October 28, 2008
Communication is taking up a larger than ever chunk of our budgets. I got to thinking about this over the weekend, when I sat down to pay the bills.
Our household spends around $200 a month on phone, Internet, cable TV and cell phones. That’s probably pretty close to the average. According to various industry databases, the average U.S. consumer spends about $55 monthly for broadband Internet service, $50 for cell phone service, $35 for cable TV and $65 for local and long distance phone service: a total of $205.
Of course, some households have more premium cable channels and multiple cell phones. A growing number have ditched the land lines and so aren’t paying separate local and long distance fees.
Some argue that such things, once luxuries, have become necessities. There’s a lot of truth to that. I really couldn’t get along without broadband Internet; I often work at home, and I need a fast Internet connection. I’m writing this blog post from home, for example. My wife, a master’s student, needs to do research. Sure, she could go to a library, but with mileage and parking, it would wind up being more expensive, not to mention less convenient.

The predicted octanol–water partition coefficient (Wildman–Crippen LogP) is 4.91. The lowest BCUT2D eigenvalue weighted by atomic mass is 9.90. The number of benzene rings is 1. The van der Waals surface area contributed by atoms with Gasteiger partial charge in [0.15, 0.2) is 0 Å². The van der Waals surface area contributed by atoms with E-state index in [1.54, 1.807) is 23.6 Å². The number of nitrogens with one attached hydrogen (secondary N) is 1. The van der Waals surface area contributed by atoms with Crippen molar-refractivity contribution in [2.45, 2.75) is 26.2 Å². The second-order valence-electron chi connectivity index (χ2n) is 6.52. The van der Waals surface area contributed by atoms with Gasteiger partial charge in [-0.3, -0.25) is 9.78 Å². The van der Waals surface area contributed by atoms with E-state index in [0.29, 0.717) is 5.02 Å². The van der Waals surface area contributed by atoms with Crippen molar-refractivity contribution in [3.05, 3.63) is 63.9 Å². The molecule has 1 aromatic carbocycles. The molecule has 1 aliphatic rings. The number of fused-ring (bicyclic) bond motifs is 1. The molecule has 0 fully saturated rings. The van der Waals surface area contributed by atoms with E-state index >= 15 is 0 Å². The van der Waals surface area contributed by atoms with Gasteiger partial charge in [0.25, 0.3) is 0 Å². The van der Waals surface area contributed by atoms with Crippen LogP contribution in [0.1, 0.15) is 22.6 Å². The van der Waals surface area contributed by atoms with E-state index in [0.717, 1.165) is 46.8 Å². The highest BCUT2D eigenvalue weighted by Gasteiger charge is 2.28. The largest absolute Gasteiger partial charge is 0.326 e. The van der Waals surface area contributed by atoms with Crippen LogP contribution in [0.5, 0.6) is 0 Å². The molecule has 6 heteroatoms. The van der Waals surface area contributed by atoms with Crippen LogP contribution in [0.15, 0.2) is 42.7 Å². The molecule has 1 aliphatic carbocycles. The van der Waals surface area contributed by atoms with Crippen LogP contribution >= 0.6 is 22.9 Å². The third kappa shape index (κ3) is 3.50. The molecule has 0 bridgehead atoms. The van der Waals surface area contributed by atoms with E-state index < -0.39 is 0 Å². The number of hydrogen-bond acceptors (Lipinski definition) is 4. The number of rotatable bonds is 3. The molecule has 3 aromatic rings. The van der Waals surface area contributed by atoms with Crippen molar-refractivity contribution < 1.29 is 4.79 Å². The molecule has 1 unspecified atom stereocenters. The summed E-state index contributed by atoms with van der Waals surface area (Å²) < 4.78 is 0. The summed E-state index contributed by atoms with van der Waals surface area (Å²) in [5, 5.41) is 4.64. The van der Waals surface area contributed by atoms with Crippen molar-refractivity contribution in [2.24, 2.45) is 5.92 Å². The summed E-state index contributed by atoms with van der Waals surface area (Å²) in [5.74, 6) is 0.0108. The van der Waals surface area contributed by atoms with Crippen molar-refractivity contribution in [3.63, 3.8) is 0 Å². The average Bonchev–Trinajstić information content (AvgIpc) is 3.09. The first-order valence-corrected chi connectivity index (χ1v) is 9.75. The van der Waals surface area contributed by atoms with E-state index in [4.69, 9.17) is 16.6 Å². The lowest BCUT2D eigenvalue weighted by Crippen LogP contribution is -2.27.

And being in the communications business, I’d argue that a certain degree of cultural literacy is required of me, making cable TV pretty much a necessity.
A few months back, I was on a savings kick and decided we didn’t need to get HBO any more. That saved a whopping $15 a month. Still, when you add it up, that’s almost 200 bucks a year. It’s meant that I’ve been pretty much left out of conversations about “Entourage” and “Curb Your Enthusiasm,” but for $200 I guess I can handle it.
How do you stack up against the average?